So strange today, walking into one of our public libraries to pick up books that I had reserved online.
When you enter the lobby, you are greeted by a library assistant and have to respond to a few covid screening questions; of course, that’s no surprise at all during 2020. I reply to their queries and proceed into the building, reflecting that we are all entrusting strangers to tell the truth about their health (and how careful, or careless, they have been). And of course, they are also trusting me not to be a germ-spreader.
I don’t know how risky it is to touch a book in the library, compared to a product on a grocery store shelf. But the library’s rules are their rules. And it’s all part of the great unknown that has become our “new normal.”
It feels as if I’m visiting the books and they are imprisoned. Indeed, most of our city’s library branches have been closed since the spring, and the books have been inaccessible during that long, long summer.
Although I’ve snuck into the building in November and can see shelf after shelf of my treasured Dewey Decimal friends, there is an impermeable divide between us. A few volumes are displayed on a shelf or a cart, just within my grasp. But the stacks behind them are blocked off by crowd-control non-velvet ropes. I cannot even reach out and peruse the covers by myself, to see whether I want to read something from New Nonfiction.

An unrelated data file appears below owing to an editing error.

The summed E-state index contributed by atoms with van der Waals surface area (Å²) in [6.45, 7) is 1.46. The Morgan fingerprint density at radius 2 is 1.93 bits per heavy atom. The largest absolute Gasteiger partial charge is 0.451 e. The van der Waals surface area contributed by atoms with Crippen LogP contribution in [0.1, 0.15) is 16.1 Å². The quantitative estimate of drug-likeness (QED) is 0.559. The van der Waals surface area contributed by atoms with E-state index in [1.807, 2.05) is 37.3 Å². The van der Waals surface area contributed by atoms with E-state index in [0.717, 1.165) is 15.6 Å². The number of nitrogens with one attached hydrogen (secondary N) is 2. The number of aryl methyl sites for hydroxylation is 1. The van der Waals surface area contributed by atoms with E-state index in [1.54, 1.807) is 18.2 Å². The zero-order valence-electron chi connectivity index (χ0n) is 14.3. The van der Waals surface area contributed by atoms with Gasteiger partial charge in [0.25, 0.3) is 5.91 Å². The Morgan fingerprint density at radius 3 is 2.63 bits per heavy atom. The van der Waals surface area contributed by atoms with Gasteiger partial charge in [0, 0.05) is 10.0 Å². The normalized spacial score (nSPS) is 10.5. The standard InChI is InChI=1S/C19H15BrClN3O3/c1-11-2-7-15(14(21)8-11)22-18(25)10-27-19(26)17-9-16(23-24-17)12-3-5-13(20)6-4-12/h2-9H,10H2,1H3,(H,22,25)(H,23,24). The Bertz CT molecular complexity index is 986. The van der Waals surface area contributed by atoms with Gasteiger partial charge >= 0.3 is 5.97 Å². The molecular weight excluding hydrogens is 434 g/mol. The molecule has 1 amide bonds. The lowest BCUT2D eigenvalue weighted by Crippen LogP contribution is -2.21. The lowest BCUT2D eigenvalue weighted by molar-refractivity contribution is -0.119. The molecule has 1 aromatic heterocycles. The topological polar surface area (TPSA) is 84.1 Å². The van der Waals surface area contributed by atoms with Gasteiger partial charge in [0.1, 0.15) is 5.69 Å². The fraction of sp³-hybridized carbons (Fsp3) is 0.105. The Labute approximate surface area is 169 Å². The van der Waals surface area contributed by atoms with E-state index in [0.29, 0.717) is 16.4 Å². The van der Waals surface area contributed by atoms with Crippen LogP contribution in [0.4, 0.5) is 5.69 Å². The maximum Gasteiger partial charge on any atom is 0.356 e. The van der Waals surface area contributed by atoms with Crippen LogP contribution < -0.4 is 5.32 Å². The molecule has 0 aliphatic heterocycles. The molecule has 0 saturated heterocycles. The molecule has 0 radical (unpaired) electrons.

“May I help you?” offers a passing library employee from the other side of the crowd-control barrier. I accept her help and arbitrarily judge a book by its cover: How to Teach Philosophy to Your Dog, by Anthony McGowan. Randomly putting the book under my arm, I walk up to the Lucite-blocked checkout desk to claim my reserved volumes.
I feel wistful as I step away and depart the building, unable to adopt the remaining books from their deserted stacks. They remain incarcerated behind the barrier, hopefully awaiting the next visitor to their holy ground.